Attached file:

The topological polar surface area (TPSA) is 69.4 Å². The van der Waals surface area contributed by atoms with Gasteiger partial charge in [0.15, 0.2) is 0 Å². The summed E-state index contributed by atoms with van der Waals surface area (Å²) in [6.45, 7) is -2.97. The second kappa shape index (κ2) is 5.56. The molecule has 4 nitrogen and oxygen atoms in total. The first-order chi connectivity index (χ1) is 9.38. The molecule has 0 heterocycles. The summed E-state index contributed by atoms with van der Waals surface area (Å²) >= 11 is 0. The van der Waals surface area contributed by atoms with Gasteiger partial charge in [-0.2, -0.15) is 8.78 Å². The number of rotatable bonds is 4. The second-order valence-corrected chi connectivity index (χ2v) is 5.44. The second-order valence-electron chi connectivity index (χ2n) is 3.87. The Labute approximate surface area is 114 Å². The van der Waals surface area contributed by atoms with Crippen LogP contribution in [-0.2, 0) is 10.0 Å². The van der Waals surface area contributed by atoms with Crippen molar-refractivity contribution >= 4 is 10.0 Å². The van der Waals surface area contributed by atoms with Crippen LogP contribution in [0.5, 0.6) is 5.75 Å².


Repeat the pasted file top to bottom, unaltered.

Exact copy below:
The topological polar surface area (TPSA) is 69.4 Å². The van der Waals surface area contributed by atoms with Gasteiger partial charge in [0.15, 0.2) is 0 Å². The summed E-state index contributed by atoms with van der Waals surface area (Å²) in [6.45, 7) is -2.97. The second kappa shape index (κ2) is 5.56. The molecule has 4 nitrogen and oxygen atoms in total. The first-order chi connectivity index (χ1) is 9.38. The molecule has 0 heterocycles. The summed E-state index contributed by atoms with van der Waals surface area (Å²) >= 11 is 0. The van der Waals surface area contributed by atoms with Gasteiger partial charge in [-0.2, -0.15) is 8.78 Å². The number of rotatable bonds is 4. The second-order valence-corrected chi connectivity index (χ2v) is 5.44. The second-order valence-electron chi connectivity index (χ2n) is 3.87. The Labute approximate surface area is 114 Å². The van der Waals surface area contributed by atoms with Crippen LogP contribution in [-0.2, 0) is 10.0 Å². The van der Waals surface area contributed by atoms with Crippen molar-refractivity contribution >= 4 is 10.0 Å². The van der Waals surface area contributed by atoms with Crippen LogP contribution in [0.5, 0.6) is 5.75 Å².